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Finance Act 2012

Details of the new Schedule 1A to IHTA

3.New paragraph 1 provides that the Schedule applies on the death of an individual where the net value of their estate (after deducting liabilities, reliefs and exemptions) exceeds the available nil-rate band. The excess value of the estate above the nil-rate band is subject to IHT at 40 per cent and is referred to in the Schedule as “TP”. New Schedule 1A does not apply if the net value of the estate is below the available nil-rate band.

4.New paragraph 2 describes the relief.

  • New paragraph 2(1)(a) provides that a part of TP will qualify for the lower rate of IHT if it meets the charitable giving condition.

  • New paragraph 2(1)(b) provides that any remaining part of TP that does not qualify for the lower rate is to be taxed at 40 per cent.

  • New paragraph 2(2) provides that to meet the charitable giving condition, at least 10 per cent of the ‘baseline amount’ must be given to charity.

  • New paragraph 2(3) and (4) say where provision is made for the ‘components’, ‘donated amount’ and ‘baseline amount’.

  • New paragraph 2(5) provides that the part of TP that qualifies for the lower rate is all of the property in each of the ‘components’ of the estate where the amount donated to charity is at least 10 per cent of the baseline amount for those components (the ‘10 per cent test’).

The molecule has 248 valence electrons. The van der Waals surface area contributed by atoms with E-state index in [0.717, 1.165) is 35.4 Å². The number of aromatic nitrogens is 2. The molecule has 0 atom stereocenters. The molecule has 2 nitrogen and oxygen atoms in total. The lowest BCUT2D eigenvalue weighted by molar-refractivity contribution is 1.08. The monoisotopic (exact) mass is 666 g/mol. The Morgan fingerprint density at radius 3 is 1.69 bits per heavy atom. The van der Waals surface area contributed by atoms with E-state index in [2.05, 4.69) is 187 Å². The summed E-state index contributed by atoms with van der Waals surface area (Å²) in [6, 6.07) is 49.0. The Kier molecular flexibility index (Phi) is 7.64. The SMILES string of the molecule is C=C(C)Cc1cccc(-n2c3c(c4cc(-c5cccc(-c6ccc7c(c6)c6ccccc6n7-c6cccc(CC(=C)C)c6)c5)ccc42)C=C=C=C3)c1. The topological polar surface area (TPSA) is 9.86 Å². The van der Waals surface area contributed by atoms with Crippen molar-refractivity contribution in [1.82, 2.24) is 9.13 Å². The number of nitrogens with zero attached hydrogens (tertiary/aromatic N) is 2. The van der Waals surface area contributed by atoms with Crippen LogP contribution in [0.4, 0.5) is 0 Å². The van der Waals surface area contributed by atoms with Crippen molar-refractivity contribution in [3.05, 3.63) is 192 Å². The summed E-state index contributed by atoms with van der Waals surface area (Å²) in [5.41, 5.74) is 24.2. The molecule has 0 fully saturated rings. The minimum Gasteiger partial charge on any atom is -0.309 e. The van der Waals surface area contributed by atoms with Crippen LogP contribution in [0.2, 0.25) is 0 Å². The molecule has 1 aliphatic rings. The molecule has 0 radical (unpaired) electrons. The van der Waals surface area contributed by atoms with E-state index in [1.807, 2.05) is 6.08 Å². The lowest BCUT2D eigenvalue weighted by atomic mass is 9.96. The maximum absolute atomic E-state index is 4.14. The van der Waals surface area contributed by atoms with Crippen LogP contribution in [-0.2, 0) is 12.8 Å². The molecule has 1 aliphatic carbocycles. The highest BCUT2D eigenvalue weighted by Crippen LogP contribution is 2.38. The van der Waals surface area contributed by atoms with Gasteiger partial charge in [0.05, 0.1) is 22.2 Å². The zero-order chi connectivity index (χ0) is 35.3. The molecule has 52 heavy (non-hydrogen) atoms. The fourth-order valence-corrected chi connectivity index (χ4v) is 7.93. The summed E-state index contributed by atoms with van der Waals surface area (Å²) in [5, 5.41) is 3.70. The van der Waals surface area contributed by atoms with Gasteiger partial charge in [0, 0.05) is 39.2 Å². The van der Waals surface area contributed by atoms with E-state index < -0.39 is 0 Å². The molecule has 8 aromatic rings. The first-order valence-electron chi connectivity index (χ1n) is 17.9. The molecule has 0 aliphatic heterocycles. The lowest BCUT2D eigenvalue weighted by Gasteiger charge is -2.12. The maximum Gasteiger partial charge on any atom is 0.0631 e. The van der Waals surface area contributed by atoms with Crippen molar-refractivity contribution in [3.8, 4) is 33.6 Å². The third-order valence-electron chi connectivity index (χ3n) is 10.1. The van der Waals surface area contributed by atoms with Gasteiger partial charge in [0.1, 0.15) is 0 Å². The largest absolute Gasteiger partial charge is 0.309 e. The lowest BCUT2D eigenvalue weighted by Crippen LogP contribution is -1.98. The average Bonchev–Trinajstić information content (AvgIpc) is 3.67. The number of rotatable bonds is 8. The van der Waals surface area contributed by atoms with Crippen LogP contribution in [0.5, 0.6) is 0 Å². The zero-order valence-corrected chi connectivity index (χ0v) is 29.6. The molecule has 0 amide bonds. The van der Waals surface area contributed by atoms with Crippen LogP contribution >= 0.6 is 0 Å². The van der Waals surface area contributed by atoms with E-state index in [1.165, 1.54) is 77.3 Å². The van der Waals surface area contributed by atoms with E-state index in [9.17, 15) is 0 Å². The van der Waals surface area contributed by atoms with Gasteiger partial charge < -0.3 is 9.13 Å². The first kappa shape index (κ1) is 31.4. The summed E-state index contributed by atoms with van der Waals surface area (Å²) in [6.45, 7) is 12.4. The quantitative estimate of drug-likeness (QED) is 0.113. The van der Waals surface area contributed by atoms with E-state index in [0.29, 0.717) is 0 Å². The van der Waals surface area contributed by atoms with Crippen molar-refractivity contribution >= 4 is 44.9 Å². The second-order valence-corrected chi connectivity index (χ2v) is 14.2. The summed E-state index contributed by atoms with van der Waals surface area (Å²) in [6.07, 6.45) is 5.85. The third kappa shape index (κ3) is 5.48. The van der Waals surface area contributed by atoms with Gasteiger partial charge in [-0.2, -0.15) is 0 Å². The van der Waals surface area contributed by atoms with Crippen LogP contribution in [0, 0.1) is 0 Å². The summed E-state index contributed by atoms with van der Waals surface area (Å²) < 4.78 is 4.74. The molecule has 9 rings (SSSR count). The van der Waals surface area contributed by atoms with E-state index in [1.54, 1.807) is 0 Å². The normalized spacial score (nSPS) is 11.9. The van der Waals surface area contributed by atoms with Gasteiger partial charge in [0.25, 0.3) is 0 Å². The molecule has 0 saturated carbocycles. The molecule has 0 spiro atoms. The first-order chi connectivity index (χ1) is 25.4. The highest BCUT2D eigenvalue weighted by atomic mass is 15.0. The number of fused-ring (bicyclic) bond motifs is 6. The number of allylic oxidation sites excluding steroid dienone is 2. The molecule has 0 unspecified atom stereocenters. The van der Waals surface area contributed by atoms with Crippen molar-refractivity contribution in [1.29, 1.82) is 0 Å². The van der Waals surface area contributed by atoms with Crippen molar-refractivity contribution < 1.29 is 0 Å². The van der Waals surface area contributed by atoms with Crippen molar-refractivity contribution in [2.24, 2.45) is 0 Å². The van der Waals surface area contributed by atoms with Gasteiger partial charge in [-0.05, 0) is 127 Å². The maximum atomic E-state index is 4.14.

• New paragraph 2(6) provides that the lower rate of tax is 36 per cent.

5.New paragraph 3 divides the estate into three parts or ‘components’ for the purposes of the new Schedule 1A: survivorship, settled property and general. New paragraphs 3(2) to (4) define the property that is included in each of the components.

  • The survivorship component is made up of property which passes automatically to a surviving joint owner.

  • The settled property component consists of assets in certain trusts in which the deceased had a life interest or right to income immediately before their death and which are treated as part of the deceased’s estate.

  • The general component includes all other property that makes up a person’s estate, including the free estate, which is not part of the survivorship or settled property components. This does not include property subject to a reservation (where the deceased continued to benefit from the property given away) which is treated as part of the deceased’s estate. Such property can only qualify for the reduced rate if an election is made to merge it with one of these three components.

6.New paragraph 4 provides that the ‘donated amount’ for a particular component or part of the estate is the total value of gifts to charities or registered community amateur sports clubs that are paid from that component and which qualify for exemption as gifts to charities or registered clubs under section 23(1) of IHTA.